Philadelphia, 24 November, 1786. MY DEAR OLD FRIEND, It rejoiced me much to learn, by your kind letter of February last, which I received about ten days since, that you are still in the land of the living; and that you are still at Bath, the very place that I think gives you the best chance of passing the evening of life agreeably. I too am got into my niche, after being kept out of it twenty-four years by foreign employments. It is a very good house that I built so long ago to retire into, without being able till now to enjoy it. I am again surrounded by my friends, with a fine family of grandchildren about my knees, and an affectionate good daughter and son-in-law to take care of me. And, after fifty years' public service, I have the pleasure to find the esteem of my country with regard to me undiminished; the late reëlection of me to the presidentship, notwithstanding the different parties we are split into, being absolutely unanimous. This I tell you, not merely to indulge my own vanity, but because I know you love me, and will be pleased to hear of whatever happens that is agreeable to your friend.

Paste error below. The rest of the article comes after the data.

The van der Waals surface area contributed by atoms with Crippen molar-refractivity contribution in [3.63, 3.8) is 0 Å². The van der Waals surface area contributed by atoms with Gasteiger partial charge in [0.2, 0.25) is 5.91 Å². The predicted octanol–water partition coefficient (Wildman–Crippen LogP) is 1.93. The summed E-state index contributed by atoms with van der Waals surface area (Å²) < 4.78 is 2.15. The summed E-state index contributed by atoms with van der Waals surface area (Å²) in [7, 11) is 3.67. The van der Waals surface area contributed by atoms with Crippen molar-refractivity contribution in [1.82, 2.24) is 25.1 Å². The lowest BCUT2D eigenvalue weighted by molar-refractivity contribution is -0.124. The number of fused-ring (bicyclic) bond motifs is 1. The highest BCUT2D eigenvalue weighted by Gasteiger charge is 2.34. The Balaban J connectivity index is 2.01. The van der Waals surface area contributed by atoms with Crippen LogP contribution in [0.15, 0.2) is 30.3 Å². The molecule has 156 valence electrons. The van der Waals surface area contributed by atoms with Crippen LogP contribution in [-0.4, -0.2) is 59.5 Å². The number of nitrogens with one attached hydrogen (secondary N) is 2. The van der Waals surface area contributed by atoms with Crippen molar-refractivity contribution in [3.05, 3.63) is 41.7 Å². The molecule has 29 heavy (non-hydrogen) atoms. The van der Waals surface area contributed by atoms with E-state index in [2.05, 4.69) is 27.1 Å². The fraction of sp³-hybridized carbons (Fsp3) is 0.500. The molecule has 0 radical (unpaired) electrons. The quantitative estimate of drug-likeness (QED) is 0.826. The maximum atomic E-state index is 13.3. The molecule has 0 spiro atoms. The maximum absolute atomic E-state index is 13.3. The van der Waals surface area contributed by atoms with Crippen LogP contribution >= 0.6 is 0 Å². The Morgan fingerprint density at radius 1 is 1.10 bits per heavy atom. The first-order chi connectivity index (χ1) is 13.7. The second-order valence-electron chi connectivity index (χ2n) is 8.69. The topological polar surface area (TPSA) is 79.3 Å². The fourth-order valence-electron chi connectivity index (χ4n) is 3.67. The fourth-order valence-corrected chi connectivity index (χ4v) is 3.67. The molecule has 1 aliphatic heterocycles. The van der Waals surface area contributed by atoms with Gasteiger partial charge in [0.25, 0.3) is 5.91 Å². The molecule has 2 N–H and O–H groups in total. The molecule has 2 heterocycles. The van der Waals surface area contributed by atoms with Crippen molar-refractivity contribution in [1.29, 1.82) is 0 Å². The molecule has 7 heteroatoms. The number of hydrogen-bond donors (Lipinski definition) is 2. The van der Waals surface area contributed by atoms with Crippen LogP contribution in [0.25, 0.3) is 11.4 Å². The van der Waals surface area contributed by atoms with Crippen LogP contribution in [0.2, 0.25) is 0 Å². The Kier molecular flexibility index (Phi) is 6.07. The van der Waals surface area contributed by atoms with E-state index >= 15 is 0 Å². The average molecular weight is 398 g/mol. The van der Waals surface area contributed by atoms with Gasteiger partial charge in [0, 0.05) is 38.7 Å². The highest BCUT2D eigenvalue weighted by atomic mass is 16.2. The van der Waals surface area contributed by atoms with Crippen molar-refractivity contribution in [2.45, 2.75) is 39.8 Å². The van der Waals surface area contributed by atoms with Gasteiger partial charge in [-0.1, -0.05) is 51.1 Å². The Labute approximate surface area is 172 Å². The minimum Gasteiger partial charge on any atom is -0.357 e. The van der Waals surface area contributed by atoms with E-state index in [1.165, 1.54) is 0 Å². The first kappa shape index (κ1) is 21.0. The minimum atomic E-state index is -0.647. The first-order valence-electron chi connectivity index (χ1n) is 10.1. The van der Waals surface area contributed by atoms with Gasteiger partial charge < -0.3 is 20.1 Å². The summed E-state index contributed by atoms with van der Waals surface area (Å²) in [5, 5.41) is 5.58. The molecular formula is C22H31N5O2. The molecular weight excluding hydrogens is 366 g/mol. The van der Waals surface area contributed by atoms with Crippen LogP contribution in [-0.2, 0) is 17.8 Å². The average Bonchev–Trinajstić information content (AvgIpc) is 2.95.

I find Mr. Anstey,* whom you recommend to me, a very agreeable, sensible man, and shall render him any service that may lie in my power. I thank you for the “New Bath Guide." I had read it formerly, but it has afforded me fresh pleasure.
* Mr. Anstey was a commissioner sent over by the British government to settle the affairs of the refugees in America.